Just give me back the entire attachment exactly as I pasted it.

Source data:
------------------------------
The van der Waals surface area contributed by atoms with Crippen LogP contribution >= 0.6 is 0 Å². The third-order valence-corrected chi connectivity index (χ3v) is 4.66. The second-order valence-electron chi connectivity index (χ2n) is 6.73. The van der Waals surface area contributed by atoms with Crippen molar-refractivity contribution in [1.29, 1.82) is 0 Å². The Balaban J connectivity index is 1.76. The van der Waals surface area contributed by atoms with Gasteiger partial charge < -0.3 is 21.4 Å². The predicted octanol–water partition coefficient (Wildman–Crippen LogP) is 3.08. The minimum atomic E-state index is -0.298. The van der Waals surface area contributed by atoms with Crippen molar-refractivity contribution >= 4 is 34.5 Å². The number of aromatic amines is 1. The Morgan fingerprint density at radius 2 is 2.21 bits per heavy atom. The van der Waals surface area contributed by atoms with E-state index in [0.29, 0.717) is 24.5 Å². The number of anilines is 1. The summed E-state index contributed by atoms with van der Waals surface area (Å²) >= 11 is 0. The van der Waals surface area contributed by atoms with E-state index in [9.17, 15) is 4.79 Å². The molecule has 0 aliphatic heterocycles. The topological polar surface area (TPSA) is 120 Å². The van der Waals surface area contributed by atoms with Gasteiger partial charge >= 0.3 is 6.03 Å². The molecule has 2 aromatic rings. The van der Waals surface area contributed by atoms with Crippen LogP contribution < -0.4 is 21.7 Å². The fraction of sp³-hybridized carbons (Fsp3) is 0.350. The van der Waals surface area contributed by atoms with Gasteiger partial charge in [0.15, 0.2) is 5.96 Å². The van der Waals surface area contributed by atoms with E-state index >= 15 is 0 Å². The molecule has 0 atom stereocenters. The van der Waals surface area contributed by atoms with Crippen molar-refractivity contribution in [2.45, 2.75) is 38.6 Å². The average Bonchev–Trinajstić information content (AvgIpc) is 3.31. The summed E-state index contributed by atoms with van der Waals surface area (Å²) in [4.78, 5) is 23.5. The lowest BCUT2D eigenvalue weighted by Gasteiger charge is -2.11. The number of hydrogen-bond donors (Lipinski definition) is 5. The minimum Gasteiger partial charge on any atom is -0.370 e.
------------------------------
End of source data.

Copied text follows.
The van der Waals surface area contributed by atoms with Crippen LogP contribution >= 0.6 is 0 Å². The third-order valence-corrected chi connectivity index (χ3v) is 4.66. The second-order valence-electron chi connectivity index (χ2n) is 6.73. The van der Waals surface area contributed by atoms with Crippen molar-refractivity contribution in [1.29, 1.82) is 0 Å². The Balaban J connectivity index is 1.76. The van der Waals surface area contributed by atoms with Gasteiger partial charge < -0.3 is 21.4 Å². The predicted octanol–water partition coefficient (Wildman–Crippen LogP) is 3.08. The minimum atomic E-state index is -0.298. The van der Waals surface area contributed by atoms with Crippen molar-refractivity contribution >= 4 is 34.5 Å². The number of aromatic amines is 1. The Morgan fingerprint density at radius 2 is 2.21 bits per heavy atom. The van der Waals surface area contributed by atoms with E-state index in [0.29, 0.717) is 24.5 Å². The number of anilines is 1. The summed E-state index contributed by atoms with van der Waals surface area (Å²) >= 11 is 0. The van der Waals surface area contributed by atoms with E-state index in [9.17, 15) is 4.79 Å². The molecule has 0 aliphatic heterocycles. The topological polar surface area (TPSA) is 120 Å². The van der Waals surface area contributed by atoms with Gasteiger partial charge >= 0.3 is 6.03 Å². The molecule has 2 aromatic rings. The van der Waals surface area contributed by atoms with Crippen LogP contribution < -0.4 is 21.7 Å². The fraction of sp³-hybridized carbons (Fsp3) is 0.350. The van der Waals surface area contributed by atoms with Gasteiger partial charge in [0.15, 0.2) is 5.96 Å². The van der Waals surface area contributed by atoms with E-state index >= 15 is 0 Å². The molecule has 0 atom stereocenters. The van der Waals surface area contributed by atoms with Crippen molar-refractivity contribution in [2.45, 2.75) is 38.6 Å². The average Bonchev–Trinajstić information content (AvgIpc) is 3.31. The summed E-state index contributed by atoms with van der Waals surface area (Å²) in [4.78, 5) is 23.5. The lowest BCUT2D eigenvalue weighted by Gasteiger charge is -2.11. The number of hydrogen-bond donors (Lipinski definition) is 5. The minimum Gasteiger partial charge on any atom is -0.370 e.